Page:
Albert got off the bus in Roman Road, a short walk to his home in Grove Road. He wasn’t using the walking stick anymore, but a pronounced limp made walking difficult still. The doctors said he would always have that. When he got to number twelve, he was confused. Number ten was still there, Mr Delaney’s pace. But between there and number twenty was just rubble. His house was gone, along with the three next to it. He knocked on Mr Delaney’s, but there was no reply. So he walked across the road to Mrs Pugh’s. Doris looked older than he remembered, more like sixty, than the forty-odd she must have been. She saw the look of confusion on Albert’s face, and put both hands to her cheeks. “Oh Albert dear, they didn’t tell you”. Her eyes filled with tears as she spoke. “It was in June, one of those flying bombs. They call them doodlebugs, they’re rockets or something. I don’t know. I was visiting my sister, and when I got home, the street was closed. Terrible”.

Albert could feel the thick wad of letters in the pocket inside his uniform jacket. He didn’t say anything. Doris walked forward, and squeezed his arm.

“Come in, Bert. I’ll make you a cup of tea”.

Blogger’s Books: Sally Cronin

Few bloggers are as kind and supportive to others as the lovely Sally Cronin. I am delighted to be able to tell you that she has a new book out, and I wish her great success with it. Please have a look at the original post, and share links to anyone you think would enjoy it.

Smorgasbord Blog Magazine

At last the day has arrived and Tales from the Irish Garden is now available.

The book has been three years in the writing, mainly because what began as short stories in line with the first collection, turned into a full-length book. As we moved back from Spain to Ireland, house hunted, and then embarked on a renovation project, there were breaks from  the process. However, the upside was that I had the time to adapt and create new characters and adventures with more freedom. It also gave me time to meet Donata Zawadzka, courtesy of Paul Andruss, and after seeing her wonderful illustrations, I commissioned a number for the book to showcase some of the lead characters. More about Donata shortly.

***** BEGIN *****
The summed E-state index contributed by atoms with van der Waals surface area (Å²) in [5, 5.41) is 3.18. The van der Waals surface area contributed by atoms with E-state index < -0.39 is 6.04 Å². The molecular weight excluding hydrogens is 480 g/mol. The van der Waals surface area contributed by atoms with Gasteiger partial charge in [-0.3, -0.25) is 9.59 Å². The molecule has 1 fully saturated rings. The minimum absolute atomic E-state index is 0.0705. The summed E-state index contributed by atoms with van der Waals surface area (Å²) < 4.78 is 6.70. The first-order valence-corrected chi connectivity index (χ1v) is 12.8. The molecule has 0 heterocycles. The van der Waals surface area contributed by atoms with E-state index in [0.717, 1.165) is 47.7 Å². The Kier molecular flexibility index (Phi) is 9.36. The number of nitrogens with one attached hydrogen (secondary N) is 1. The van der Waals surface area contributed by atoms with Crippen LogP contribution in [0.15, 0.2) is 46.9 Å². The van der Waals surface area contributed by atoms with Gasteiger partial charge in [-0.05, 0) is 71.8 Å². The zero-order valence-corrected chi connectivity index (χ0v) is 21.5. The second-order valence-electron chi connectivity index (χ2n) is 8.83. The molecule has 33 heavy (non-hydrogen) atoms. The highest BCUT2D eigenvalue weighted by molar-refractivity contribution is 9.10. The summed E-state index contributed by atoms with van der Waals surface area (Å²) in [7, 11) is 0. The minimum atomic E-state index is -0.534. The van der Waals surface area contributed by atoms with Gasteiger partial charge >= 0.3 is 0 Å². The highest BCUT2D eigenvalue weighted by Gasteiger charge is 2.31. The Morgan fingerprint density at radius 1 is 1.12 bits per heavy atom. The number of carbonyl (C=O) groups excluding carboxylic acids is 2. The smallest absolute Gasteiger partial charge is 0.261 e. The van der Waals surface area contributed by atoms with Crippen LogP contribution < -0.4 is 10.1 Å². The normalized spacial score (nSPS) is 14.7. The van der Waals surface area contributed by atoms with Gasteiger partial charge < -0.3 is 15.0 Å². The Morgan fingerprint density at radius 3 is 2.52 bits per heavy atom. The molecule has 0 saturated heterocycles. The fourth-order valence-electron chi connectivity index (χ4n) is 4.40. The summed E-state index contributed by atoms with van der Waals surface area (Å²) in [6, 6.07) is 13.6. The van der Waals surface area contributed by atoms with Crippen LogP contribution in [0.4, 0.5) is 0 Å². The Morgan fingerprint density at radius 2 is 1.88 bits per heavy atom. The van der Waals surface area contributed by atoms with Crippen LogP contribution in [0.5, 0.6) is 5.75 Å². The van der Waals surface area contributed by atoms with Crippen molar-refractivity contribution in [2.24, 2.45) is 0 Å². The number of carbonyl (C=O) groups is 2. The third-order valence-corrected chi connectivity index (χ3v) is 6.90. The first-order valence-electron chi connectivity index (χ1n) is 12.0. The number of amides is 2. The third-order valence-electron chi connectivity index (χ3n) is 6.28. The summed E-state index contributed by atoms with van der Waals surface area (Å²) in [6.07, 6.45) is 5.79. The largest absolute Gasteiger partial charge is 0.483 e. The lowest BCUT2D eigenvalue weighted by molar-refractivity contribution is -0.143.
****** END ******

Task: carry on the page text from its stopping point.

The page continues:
Many of those that lived in the palace in Spain in the garden of our house, followed me across land and sea to settle in a magic…

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Re-Post: Ambulance stories (16)

Another ‘neglected’ Ambulance Story, from 2012.
This one is in praise of the resilience of women.


Don’t look in the carrier bag

In the 1980’s, people in their late 70’s had been through the Second World War. The women in particular had endured special hardships. They had been left to cope without support from husbands, fathers, or brothers; often managing a life torn between work, and having to cope with young children, or trying to bring up large families. They did this during bombing raids, with rationing in force, and often having to work in hard, manual jobs, previously done by the absent men. It made them resilient, it hardened them to pain, and they also learned not to complain about things, as it made little difference. By the time they had reached old age, they were a force to be reckoned with.

One morning, we were called to an elderly lady, to take her into hospital for an arranged admission. Her age was given as…

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Just been watching…(80)

Ida (2013)

(Original Polish language, English subtitles.)

It has taken me a long time to get around to watching this, but I’m glad I did. It was directed by Paweł Pawlikowski, so that was enough to get my interest. Added to that, it won the Oscar for Best Foreign Film in 2015 too, so you can tell it is acclaimed by the industry.

Ida is a novice Nun. A young woman raised in a convent after being left there as a baby, during WW2. She is soon to take her vows, which will leave her in the convent forever, and then she gets an unexpected visitor. Her aunt arrives, and brings with her some startling news. Ida’s family are Jewish, not Catholics, and she wants Ida to go with her to discover their fate. Her aunt Wanda is a former hard-line Communist, and one-time State Prosecutor. Now disillusioned, she drinks heavily, smokes to excess, and sleeps with any man she comes across. Ida accompanies her to the village where the family once lived, beginning a road trip through the depressing landscape of rural Poland, in 1962.

Once at the village, they find silence and suspicion, until eventually discovering the family that once sheltered Ida’s parents are now living in their house, and have taken over their land. Ida has some taste of life outside the convent as she stays at hotels, and sees her aunt partying hard, dancing and flirting. They encounter the young saxophonist of a touring band, and he reappears throughout the film.